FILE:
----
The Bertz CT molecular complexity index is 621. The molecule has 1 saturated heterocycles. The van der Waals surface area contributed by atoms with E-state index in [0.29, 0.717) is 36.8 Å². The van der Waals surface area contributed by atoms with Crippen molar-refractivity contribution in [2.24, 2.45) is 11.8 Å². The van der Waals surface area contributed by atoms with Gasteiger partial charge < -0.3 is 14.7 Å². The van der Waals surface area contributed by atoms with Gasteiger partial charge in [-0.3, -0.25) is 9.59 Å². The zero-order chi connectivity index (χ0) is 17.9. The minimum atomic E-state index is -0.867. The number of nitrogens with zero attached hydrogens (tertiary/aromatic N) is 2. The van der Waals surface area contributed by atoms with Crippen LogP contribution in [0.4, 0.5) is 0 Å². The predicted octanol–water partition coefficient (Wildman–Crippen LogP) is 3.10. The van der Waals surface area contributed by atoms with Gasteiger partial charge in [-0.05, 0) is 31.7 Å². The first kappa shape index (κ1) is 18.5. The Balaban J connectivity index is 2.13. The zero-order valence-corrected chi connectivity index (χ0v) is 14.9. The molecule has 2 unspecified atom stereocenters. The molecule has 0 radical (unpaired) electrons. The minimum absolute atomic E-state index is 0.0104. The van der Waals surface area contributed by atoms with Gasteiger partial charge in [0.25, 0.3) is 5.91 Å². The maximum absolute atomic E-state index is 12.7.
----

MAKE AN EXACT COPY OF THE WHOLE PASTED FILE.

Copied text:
The Bertz CT molecular complexity index is 621. The molecule has 1 saturated heterocycles. The van der Waals surface area contributed by atoms with E-state index in [0.29, 0.717) is 36.8 Å². The van der Waals surface area contributed by atoms with Crippen molar-refractivity contribution in [2.24, 2.45) is 11.8 Å². The van der Waals surface area contributed by atoms with Gasteiger partial charge < -0.3 is 14.7 Å². The van der Waals surface area contributed by atoms with Gasteiger partial charge in [-0.3, -0.25) is 9.59 Å². The zero-order chi connectivity index (χ0) is 17.9. The minimum atomic E-state index is -0.867. The number of nitrogens with zero attached hydrogens (tertiary/aromatic N) is 2. The van der Waals surface area contributed by atoms with Crippen LogP contribution in [0.4, 0.5) is 0 Å². The predicted octanol–water partition coefficient (Wildman–Crippen LogP) is 3.10. The van der Waals surface area contributed by atoms with Gasteiger partial charge in [-0.05, 0) is 31.7 Å². The first kappa shape index (κ1) is 18.5. The Balaban J connectivity index is 2.13. The zero-order valence-corrected chi connectivity index (χ0v) is 14.9. The molecule has 2 unspecified atom stereocenters. The molecule has 0 radical (unpaired) electrons. The minimum absolute atomic E-state index is 0.0104. The van der Waals surface area contributed by atoms with Gasteiger partial charge in [0.25, 0.3) is 5.91 Å². The maximum absolute atomic E-state index is 12.7.